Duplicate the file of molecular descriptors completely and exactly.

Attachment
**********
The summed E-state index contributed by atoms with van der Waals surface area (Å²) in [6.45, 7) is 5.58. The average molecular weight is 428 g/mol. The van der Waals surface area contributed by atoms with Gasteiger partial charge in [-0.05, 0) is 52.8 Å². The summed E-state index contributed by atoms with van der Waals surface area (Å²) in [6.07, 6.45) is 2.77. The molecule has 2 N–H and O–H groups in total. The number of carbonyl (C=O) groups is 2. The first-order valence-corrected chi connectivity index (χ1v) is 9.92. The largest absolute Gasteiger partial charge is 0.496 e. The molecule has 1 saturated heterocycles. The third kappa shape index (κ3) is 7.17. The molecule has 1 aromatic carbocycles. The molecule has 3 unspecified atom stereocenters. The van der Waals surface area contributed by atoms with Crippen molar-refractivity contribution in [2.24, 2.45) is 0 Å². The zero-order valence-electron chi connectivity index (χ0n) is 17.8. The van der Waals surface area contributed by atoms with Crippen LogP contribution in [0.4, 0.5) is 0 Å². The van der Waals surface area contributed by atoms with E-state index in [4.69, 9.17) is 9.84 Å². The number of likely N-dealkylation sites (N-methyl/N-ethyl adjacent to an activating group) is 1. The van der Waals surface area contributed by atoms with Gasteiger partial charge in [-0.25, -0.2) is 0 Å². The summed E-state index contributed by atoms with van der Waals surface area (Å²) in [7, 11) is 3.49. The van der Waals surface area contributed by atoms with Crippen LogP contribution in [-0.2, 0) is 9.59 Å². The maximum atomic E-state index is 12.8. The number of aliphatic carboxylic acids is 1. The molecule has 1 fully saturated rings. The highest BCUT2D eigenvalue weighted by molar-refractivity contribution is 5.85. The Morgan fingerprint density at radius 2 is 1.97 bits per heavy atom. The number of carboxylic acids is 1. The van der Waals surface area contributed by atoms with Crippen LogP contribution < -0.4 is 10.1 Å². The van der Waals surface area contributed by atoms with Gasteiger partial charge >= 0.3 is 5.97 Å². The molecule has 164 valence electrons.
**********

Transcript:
The summed E-state index contributed by atoms with van der Waals surface area (Å²) in [6.45, 7) is 5.58. The average molecular weight is 428 g/mol. The van der Waals surface area contributed by atoms with Gasteiger partial charge in [-0.05, 0) is 52.8 Å². The summed E-state index contributed by atoms with van der Waals surface area (Å²) in [6.07, 6.45) is 2.77. The molecule has 2 N–H and O–H groups in total. The number of carbonyl (C=O) groups is 2. The first-order valence-corrected chi connectivity index (χ1v) is 9.92. The largest absolute Gasteiger partial charge is 0.496 e. The molecule has 1 saturated heterocycles. The third kappa shape index (κ3) is 7.17. The molecule has 1 aromatic carbocycles. The molecule has 3 unspecified atom stereocenters. The van der Waals surface area contributed by atoms with Crippen molar-refractivity contribution in [2.24, 2.45) is 0 Å². The zero-order valence-electron chi connectivity index (χ0n) is 17.8. The van der Waals surface area contributed by atoms with Crippen LogP contribution in [0.4, 0.5) is 0 Å². The van der Waals surface area contributed by atoms with E-state index in [4.69, 9.17) is 9.84 Å². The number of likely N-dealkylation sites (N-methyl/N-ethyl adjacent to an activating group) is 1. The van der Waals surface area contributed by atoms with Gasteiger partial charge in [-0.25, -0.2) is 0 Å². The summed E-state index contributed by atoms with van der Waals surface area (Å²) in [7, 11) is 3.49. The van der Waals surface area contributed by atoms with Crippen LogP contribution in [-0.2, 0) is 9.59 Å². The maximum atomic E-state index is 12.8. The number of aliphatic carboxylic acids is 1. The molecule has 1 fully saturated rings. The highest BCUT2D eigenvalue weighted by molar-refractivity contribution is 5.85. The Morgan fingerprint density at radius 2 is 1.97 bits per heavy atom. The number of carboxylic acids is 1. The van der Waals surface area contributed by atoms with Crippen LogP contribution < -0.4 is 10.1 Å². The van der Waals surface area contributed by atoms with Gasteiger partial charge >= 0.3 is 5.97 Å². The molecule has 164 valence electrons.